Tuesday, October 06, 2009

Overcoming Reading Guilt

That's it...I'm giving up guilt.  Well, maybe not the guilt I feel when I have that extra piece of pizza, but book guilt.  I'm giving it up cold turkey.  What is this book guilt, you ask?  Well, I'll tell ya...

I picked up a book a couple of weeks ago.  It was a book I had selected, not some required reading.  I sat down in my comfy chair with a cup of coffee, cracked open the new binding, and got to reading.  The premise sounded interesting-the story revolved around the mystery of two missing women.  One, a 200 year old red haired maiden, was discovered fully preserved in a peat bog in Ireland.  The other, a wealthy land-owners wife and her son, disappeared without a trace, and suspicion fell on her husband.  A mystery!  Set in a part of the world I would love to explore?  Sounds like my cup of Irish Breakfast!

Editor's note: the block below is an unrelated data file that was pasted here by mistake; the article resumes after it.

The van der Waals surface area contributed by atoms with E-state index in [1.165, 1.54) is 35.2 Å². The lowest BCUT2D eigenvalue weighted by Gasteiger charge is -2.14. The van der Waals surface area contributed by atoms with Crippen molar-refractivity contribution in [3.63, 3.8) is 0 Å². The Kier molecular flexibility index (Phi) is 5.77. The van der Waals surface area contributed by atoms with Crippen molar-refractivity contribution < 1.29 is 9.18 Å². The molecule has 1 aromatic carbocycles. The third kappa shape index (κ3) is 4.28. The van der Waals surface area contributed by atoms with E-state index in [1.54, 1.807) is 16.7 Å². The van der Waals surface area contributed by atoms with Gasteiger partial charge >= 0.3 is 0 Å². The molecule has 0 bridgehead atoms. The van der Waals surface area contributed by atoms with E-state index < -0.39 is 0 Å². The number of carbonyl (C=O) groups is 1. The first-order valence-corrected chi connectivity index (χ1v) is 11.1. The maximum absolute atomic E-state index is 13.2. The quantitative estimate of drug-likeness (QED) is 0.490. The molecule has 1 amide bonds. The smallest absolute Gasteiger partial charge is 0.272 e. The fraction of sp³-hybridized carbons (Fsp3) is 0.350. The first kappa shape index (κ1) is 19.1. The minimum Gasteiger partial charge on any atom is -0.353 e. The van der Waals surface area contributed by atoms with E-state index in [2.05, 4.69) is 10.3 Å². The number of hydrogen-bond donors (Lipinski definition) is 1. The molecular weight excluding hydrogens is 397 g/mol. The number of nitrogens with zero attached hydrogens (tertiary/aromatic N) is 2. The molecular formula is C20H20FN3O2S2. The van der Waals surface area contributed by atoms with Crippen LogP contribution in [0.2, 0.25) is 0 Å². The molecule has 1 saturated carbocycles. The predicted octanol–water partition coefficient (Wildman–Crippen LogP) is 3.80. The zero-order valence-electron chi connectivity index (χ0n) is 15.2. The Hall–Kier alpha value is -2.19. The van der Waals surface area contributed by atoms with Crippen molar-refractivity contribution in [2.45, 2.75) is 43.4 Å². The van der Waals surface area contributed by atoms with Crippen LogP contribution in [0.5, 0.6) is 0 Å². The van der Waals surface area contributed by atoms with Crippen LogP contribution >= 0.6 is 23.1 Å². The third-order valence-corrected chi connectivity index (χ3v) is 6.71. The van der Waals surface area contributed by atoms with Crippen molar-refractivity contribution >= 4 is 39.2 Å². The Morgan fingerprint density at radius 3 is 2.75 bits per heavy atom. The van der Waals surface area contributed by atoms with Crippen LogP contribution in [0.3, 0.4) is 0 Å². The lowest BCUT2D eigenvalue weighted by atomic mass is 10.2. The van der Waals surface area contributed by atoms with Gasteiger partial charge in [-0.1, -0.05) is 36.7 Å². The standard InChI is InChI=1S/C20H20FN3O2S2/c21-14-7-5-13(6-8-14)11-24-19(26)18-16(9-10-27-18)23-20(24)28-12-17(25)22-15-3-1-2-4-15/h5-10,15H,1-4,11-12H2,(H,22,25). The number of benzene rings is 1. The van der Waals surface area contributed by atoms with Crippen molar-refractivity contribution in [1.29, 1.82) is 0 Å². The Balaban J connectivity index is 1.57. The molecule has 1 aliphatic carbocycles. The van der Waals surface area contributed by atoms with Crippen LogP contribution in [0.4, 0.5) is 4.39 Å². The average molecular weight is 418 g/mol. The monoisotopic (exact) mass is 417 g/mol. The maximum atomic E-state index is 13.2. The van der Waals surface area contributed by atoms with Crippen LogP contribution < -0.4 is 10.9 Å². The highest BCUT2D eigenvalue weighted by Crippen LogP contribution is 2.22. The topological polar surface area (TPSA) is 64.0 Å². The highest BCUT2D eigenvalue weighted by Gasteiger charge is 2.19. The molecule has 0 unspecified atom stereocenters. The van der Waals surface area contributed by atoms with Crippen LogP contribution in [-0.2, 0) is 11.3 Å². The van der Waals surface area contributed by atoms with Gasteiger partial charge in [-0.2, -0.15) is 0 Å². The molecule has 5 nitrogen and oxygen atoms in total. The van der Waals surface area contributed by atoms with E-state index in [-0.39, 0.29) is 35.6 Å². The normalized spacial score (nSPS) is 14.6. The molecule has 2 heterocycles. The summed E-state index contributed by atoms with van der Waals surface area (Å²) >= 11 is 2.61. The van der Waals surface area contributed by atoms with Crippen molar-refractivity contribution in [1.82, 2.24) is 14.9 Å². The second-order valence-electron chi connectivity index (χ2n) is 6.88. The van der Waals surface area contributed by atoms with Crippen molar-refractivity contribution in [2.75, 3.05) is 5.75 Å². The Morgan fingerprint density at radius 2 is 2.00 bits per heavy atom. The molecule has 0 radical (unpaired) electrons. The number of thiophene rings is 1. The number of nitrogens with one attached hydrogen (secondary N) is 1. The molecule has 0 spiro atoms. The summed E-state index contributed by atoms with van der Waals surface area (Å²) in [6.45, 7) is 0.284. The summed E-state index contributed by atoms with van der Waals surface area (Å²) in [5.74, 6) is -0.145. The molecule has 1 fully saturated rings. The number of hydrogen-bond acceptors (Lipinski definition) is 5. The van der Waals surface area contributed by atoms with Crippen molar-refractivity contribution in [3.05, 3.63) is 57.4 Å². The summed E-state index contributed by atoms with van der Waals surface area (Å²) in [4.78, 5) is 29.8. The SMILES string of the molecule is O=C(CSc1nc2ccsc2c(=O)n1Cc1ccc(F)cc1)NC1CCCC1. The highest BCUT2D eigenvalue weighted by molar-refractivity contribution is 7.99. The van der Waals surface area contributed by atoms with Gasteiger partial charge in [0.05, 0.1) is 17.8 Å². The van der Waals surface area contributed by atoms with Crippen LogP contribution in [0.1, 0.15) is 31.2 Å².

20 pages in I was telling myself it was just a slow-starter.  75 pages in I was telling myself it was me-I was too stressed out to concentrate.  120 pages in I still wasn't hooked.  "What's wrong with me?", I thought.  "Someone went to the trouble of writing and revising and publishing this book.  I owe it to them to keep plowing through!"

Suddenly I found myself choosing every other free-time activity but reading!  I'm sure my Play Station appreciates the many hours of Final Fantasy I've played on it in the last couple of weeks, but surely that is not a laudable goal to which to aspire.  Even my treasured bedtime ritual of reading in bed til my eyes start to cross was expendable.  Fact is, I just didn't want to read that darn book.

Hence the guilt!  I have always been one of those people who believed in finishing what I start, honoring the creative process that went into drafting, re-drafting, and finally bringing to fruition the ideas that the author wanted to convey.  What a gift to be allowed to share in the author's vision!